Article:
Sentimental paintings and “kitsch” art have a controversial reputation in the history of art. Generally looked down upon by “serious” collectors, it has been claimed that overly sentimental art may express disingenuous emotions, is self-indulgent, and interferes with rational thought and an understanding of the art world.
Historically, this has been a problem for critics of sentimental art because sentimentality is seen as a distraction and a way for us to shift our attention from the harsh realities of the world to more pleasant, unthreatening subject matter.
Serious art collectors tend to frown upon sentimental art as being art for the oblivious. That said, there are plenty examples where astronomical prices are fetched by well-known kitschy artists such as Jeff Koons with his shiny balloon dog sculptures, and Damien Hirst with his colorful dot paintings. One can almost wonder if serious collectors have suddenly changed their prevailing attitudes.
The truth is, they have not.
Related: The art of identifying fine artwork
Leighton-Jones' painted many images of Emmett Kelly, a hobo who symbolized the Great Depression. (Photo: Collectors Weekly)
Determining the value of a Barry Leighton-Jones work
A certain percentage of sentimental and kitsch art has always been lauded. For instance, Norman Rockwell’s paintings of children and families were loved at the time of their creation and his originals continue to achieve high prices today. It is important to know that Rockwell was highly praised by critics. His technical skills informed by his art training and years as an illustrator helped him tap into America’s need for nostalgia during a tumultuous time. This brings us to the second, more pervasive type of sentimental art — art that is not highly prized by art historians or serious collectors.
Enservio’s appraisal team was asked to evaluate an oil on canvas painting titled “Promenade Des Anglaise Variation III,” depicting three well-dressed women by Barry Leighton-Jones. A certificate of authenticity from Art 4 Art accompanied the painting, as well as an undated statement that stated its value at $35,000.
Barry Leighton-Jones was born in London, England in 1932. He was tutored by the famed artist John Minton. His work began being published as his reputation grew. In 1985, he was selected by the estate of the famed circus clown performer Emmet Kelly to create a series of paintings based on Kelly’s life work. Kelly, popularly known as Weary Willie, was the hobo face symbolizing the 1930s Depression era.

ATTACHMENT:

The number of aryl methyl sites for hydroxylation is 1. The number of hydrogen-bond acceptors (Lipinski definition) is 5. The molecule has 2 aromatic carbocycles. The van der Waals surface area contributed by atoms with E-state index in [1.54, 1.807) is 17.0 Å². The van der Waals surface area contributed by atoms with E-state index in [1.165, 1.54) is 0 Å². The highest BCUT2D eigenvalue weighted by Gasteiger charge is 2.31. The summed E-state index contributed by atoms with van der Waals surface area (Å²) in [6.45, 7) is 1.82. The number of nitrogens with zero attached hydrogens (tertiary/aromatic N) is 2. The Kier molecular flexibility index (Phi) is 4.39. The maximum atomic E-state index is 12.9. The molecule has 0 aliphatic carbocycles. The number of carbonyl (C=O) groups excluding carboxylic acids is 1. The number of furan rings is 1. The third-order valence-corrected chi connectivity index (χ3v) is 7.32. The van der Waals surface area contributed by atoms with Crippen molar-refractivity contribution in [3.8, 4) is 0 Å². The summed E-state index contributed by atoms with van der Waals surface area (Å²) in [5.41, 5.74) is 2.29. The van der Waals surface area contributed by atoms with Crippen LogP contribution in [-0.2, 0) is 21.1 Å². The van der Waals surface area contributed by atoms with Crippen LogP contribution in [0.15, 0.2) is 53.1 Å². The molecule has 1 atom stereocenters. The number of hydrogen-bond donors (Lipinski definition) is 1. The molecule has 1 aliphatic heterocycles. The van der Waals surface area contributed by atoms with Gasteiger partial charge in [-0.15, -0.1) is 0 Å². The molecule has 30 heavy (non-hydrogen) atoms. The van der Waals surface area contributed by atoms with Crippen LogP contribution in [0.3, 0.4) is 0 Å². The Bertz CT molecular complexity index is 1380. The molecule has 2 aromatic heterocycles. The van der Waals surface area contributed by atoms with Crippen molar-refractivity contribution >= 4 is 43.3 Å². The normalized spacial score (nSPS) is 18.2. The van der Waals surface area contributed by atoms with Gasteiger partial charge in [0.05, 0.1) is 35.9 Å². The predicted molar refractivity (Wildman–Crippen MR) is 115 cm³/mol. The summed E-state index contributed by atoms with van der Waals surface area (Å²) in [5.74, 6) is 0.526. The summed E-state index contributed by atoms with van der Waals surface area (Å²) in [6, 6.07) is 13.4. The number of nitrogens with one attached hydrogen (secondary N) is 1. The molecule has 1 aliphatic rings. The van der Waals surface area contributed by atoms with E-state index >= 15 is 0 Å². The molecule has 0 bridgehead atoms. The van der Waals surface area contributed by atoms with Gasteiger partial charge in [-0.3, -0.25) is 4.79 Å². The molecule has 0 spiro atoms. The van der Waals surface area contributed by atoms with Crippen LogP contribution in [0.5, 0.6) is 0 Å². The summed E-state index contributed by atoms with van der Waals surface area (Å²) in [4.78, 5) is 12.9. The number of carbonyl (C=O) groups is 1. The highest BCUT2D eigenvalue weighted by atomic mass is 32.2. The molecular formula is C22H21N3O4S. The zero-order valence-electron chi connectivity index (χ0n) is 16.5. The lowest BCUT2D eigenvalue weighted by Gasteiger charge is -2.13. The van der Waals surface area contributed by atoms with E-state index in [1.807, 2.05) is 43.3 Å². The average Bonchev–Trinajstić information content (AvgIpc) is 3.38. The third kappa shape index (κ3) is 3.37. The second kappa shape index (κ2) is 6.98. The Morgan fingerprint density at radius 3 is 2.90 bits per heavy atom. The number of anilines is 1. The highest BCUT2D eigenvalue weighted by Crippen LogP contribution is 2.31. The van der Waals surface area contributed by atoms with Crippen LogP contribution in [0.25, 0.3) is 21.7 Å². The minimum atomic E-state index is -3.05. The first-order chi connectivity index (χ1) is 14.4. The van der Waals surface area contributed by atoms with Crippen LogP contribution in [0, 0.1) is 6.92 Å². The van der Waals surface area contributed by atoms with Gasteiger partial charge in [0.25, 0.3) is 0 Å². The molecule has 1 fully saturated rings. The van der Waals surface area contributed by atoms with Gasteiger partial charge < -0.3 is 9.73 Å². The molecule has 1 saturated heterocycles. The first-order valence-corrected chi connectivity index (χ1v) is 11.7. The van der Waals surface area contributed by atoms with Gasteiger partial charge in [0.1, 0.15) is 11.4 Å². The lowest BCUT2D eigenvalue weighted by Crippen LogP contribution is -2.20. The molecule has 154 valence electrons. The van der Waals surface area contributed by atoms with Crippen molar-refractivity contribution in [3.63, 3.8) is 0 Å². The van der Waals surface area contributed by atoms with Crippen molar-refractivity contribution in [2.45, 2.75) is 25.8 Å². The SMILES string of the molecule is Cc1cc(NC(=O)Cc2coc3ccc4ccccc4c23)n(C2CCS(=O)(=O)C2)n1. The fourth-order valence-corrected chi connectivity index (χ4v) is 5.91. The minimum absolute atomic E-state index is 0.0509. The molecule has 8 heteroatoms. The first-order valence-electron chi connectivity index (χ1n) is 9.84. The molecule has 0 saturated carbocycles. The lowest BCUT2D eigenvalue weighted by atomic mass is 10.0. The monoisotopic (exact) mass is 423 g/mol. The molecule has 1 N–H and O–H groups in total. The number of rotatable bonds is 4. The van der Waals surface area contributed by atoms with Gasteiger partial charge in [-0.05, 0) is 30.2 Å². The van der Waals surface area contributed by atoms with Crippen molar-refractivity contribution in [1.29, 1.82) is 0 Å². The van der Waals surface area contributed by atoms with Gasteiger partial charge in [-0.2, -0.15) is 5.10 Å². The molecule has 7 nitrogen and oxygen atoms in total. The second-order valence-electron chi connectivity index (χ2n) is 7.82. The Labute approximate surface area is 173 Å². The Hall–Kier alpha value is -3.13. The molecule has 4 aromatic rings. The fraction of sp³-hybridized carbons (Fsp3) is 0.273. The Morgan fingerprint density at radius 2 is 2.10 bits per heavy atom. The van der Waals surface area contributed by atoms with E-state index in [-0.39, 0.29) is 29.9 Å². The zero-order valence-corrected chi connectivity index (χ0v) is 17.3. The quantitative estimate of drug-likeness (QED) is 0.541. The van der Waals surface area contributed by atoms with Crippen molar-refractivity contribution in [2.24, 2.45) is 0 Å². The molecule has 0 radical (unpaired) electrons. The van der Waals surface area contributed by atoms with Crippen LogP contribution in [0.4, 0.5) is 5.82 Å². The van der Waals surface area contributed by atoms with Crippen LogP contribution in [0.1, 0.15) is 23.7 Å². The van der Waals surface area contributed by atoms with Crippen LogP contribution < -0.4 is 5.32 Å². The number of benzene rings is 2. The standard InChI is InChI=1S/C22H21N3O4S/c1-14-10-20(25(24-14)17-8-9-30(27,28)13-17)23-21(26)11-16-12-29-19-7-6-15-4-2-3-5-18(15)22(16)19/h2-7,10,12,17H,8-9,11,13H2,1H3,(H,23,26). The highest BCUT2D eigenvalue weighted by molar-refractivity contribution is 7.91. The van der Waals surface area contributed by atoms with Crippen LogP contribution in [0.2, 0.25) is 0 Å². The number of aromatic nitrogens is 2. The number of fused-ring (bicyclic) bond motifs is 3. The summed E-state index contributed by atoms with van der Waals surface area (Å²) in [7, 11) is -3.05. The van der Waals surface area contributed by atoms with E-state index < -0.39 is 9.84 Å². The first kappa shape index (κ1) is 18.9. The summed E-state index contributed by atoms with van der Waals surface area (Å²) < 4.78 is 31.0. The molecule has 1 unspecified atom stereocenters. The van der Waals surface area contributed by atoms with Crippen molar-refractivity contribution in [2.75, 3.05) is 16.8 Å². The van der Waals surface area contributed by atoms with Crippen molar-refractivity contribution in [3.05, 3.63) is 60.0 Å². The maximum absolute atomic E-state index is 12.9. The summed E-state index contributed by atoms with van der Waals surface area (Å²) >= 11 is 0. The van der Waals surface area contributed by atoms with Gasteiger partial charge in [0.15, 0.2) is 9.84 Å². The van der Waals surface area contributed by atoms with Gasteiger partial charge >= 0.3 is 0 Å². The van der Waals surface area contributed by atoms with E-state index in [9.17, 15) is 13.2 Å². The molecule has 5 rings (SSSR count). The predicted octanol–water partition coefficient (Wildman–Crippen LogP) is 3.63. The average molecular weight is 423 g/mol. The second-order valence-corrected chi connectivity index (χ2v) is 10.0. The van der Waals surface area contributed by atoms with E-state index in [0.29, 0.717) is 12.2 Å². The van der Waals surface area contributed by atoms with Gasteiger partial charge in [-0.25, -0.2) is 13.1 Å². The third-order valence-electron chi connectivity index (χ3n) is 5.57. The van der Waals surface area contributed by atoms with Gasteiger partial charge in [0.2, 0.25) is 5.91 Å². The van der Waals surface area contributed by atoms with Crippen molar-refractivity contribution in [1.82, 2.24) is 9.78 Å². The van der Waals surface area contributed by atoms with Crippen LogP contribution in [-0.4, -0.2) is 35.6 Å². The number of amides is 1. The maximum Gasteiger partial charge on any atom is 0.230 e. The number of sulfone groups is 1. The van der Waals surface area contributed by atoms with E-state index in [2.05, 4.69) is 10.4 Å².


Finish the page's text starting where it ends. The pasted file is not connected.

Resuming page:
This commission sealed Leighton-Jones’ reputation and is, perhaps, the best representation of his capabilities. Just following this was Leighton-Jones’ most prolific period. Between 1986 and 1992, licensors used images of his artwork on prints, collector’s plates and figurines. It was around this time that his works started selling on cruise ships. In the art world, “cruise ship” art does not have always have the best reputation and is generally associated with a low level of connoisseurship.
While some of the detailed images of Emmett Kelly have historical interest, much of Leighton-Jones’ other work appears vacuous and because it adheres closely with the aesthetics of the time, it is nearly interchangeable with the work of his contemporaries.
What makes art valuable?
What causes one artist to achieve immortality in the annuals of art history and another artist to be relegated to the dust bins of flea markets is debatable. While there is no exact formula to predict which artists will sell well today and which artists will sell well in the future, there are some telltale signs.
The fact that Barry Leighton-Jones’ work is nostalgic, that he was a prolific artist who allowed his work to be overexposed in the collectibles market, and that his work was repeatedly presented in a forum generally associated with buyers who have low art market expertise, all created a somewhat unfavorable perception of his work. Had his work been aesthetically outstanding, the overexposure and the issues with nostalgia might be overlooked. Sadly, this is not the case.
The insured’s claimed value of $35,000 was optimistic and suspect. Upon researching the market, Enservio found that the subject property painting was offered for auction on eBay on October 16, 2015, by a seller in Lake Worth, Florida, at a start price of $3,000. It appears to have gone unsold. The auction information confirms the seller purchased it at an auction in 1998 with a certificate of authenticity from Art 4 Art. The painting was signed and framed and measured 42” x 54”.
In today’s market, the most common place of sale for this particular artist is at auction, on eBay and on secondary sites such as Etsy. Often, subject-specific pieces that might appeal to a certain audience will be sold in a retail setting. An example of this is an 18” British solider boy oil painting that recently sold at Trade Antiques in England for $627.93. More often, works by Leighton-Jones are offered on eBay. Examples we found at auction ranged in price from $175 to $850.
In the final analysis, we placed a framed retail replacement value on this painting at $2,200, a fair and reasonable appraisal.
Christian Trabue is a member of the Appraisers Association of America and a fine art review appraiser for Enservio, a leading provider of contents claim management software, payments solutions, inventory and valuation services for property insurers. Contact her at firstname.lastname@example.org.